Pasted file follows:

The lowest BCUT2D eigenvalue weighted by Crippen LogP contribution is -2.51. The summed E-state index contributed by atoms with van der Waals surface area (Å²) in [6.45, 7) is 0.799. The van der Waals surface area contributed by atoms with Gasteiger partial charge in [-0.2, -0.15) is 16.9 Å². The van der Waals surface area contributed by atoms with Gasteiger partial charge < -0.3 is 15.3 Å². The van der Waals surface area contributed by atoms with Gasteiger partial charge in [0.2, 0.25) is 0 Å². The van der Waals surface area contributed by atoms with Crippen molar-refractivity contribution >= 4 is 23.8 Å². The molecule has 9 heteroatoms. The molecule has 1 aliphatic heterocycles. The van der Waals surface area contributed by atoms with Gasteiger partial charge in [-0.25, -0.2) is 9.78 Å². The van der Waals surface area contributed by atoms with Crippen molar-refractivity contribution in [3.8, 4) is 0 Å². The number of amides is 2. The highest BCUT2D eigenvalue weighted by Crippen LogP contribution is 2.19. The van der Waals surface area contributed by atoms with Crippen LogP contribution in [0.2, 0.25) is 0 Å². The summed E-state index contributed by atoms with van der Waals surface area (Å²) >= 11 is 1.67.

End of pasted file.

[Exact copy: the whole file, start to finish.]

The lowest BCUT2D eigenvalue weighted by Crippen LogP contribution is -2.51. The summed E-state index contributed by atoms with van der Waals surface area (Å²) in [6.45, 7) is 0.799. The van der Waals surface area contributed by atoms with Gasteiger partial charge in [-0.2, -0.15) is 16.9 Å². The van der Waals surface area contributed by atoms with Gasteiger partial charge < -0.3 is 15.3 Å². The van der Waals surface area contributed by atoms with Gasteiger partial charge in [0.2, 0.25) is 0 Å². The van der Waals surface area contributed by atoms with Crippen molar-refractivity contribution >= 4 is 23.8 Å². The molecule has 9 heteroatoms. The molecule has 1 aliphatic heterocycles. The van der Waals surface area contributed by atoms with Gasteiger partial charge in [-0.25, -0.2) is 9.78 Å². The van der Waals surface area contributed by atoms with Crippen molar-refractivity contribution in [3.8, 4) is 0 Å². The number of amides is 2. The highest BCUT2D eigenvalue weighted by Crippen LogP contribution is 2.19. The van der Waals surface area contributed by atoms with Crippen LogP contribution in [0.2, 0.25) is 0 Å². The summed E-state index contributed by atoms with van der Waals surface area (Å²) >= 11 is 1.67.